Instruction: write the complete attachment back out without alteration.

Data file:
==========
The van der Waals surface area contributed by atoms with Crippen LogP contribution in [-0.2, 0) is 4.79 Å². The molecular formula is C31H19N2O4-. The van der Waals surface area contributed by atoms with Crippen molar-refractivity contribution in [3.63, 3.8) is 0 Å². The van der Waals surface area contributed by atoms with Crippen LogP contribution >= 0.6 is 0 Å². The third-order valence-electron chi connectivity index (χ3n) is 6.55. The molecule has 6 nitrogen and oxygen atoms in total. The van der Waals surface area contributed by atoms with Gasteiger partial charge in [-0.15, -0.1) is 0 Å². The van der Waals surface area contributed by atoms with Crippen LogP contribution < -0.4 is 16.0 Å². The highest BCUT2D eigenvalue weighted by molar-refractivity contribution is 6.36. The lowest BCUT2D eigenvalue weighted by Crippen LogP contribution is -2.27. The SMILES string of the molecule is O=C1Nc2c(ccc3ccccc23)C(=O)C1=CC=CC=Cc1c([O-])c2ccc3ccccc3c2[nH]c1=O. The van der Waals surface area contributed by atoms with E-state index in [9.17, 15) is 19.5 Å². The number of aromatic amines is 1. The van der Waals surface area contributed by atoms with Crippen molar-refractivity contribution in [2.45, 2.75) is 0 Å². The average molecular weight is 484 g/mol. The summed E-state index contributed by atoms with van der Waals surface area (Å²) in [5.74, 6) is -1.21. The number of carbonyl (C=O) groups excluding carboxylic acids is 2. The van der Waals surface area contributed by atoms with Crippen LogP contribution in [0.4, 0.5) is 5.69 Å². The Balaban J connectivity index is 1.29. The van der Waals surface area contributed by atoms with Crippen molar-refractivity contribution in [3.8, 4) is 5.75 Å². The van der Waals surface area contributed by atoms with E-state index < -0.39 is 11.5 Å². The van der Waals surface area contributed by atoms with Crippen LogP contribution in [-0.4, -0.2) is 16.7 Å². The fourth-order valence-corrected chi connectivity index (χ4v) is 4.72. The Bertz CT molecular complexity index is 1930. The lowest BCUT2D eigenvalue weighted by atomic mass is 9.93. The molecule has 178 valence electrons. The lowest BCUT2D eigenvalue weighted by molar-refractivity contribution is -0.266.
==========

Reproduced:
The van der Waals surface area contributed by atoms with Crippen LogP contribution in [-0.2, 0) is 4.79 Å². The molecular formula is C31H19N2O4-. The van der Waals surface area contributed by atoms with Crippen molar-refractivity contribution in [3.63, 3.8) is 0 Å². The van der Waals surface area contributed by atoms with Crippen LogP contribution >= 0.6 is 0 Å². The third-order valence-electron chi connectivity index (χ3n) is 6.55. The molecule has 6 nitrogen and oxygen atoms in total. The van der Waals surface area contributed by atoms with Gasteiger partial charge in [-0.15, -0.1) is 0 Å². The van der Waals surface area contributed by atoms with Crippen LogP contribution < -0.4 is 16.0 Å². The highest BCUT2D eigenvalue weighted by molar-refractivity contribution is 6.36. The lowest BCUT2D eigenvalue weighted by Crippen LogP contribution is -2.27. The SMILES string of the molecule is O=C1Nc2c(ccc3ccccc23)C(=O)C1=CC=CC=Cc1c([O-])c2ccc3ccccc3c2[nH]c1=O. The van der Waals surface area contributed by atoms with E-state index in [9.17, 15) is 19.5 Å². The number of aromatic amines is 1. The van der Waals surface area contributed by atoms with Crippen molar-refractivity contribution in [2.45, 2.75) is 0 Å². The average molecular weight is 484 g/mol. The summed E-state index contributed by atoms with van der Waals surface area (Å²) in [5.74, 6) is -1.21. The number of carbonyl (C=O) groups excluding carboxylic acids is 2. The van der Waals surface area contributed by atoms with Crippen LogP contribution in [0.4, 0.5) is 5.69 Å². The Balaban J connectivity index is 1.29. The van der Waals surface area contributed by atoms with Crippen molar-refractivity contribution in [3.8, 4) is 5.75 Å². The van der Waals surface area contributed by atoms with E-state index < -0.39 is 11.5 Å². The van der Waals surface area contributed by atoms with Crippen LogP contribution in [-0.4, -0.2) is 16.7 Å². The fourth-order valence-corrected chi connectivity index (χ4v) is 4.72. The Bertz CT molecular complexity index is 1930. The lowest BCUT2D eigenvalue weighted by atomic mass is 9.93. The molecule has 178 valence electrons. The lowest BCUT2D eigenvalue weighted by molar-refractivity contribution is -0.266.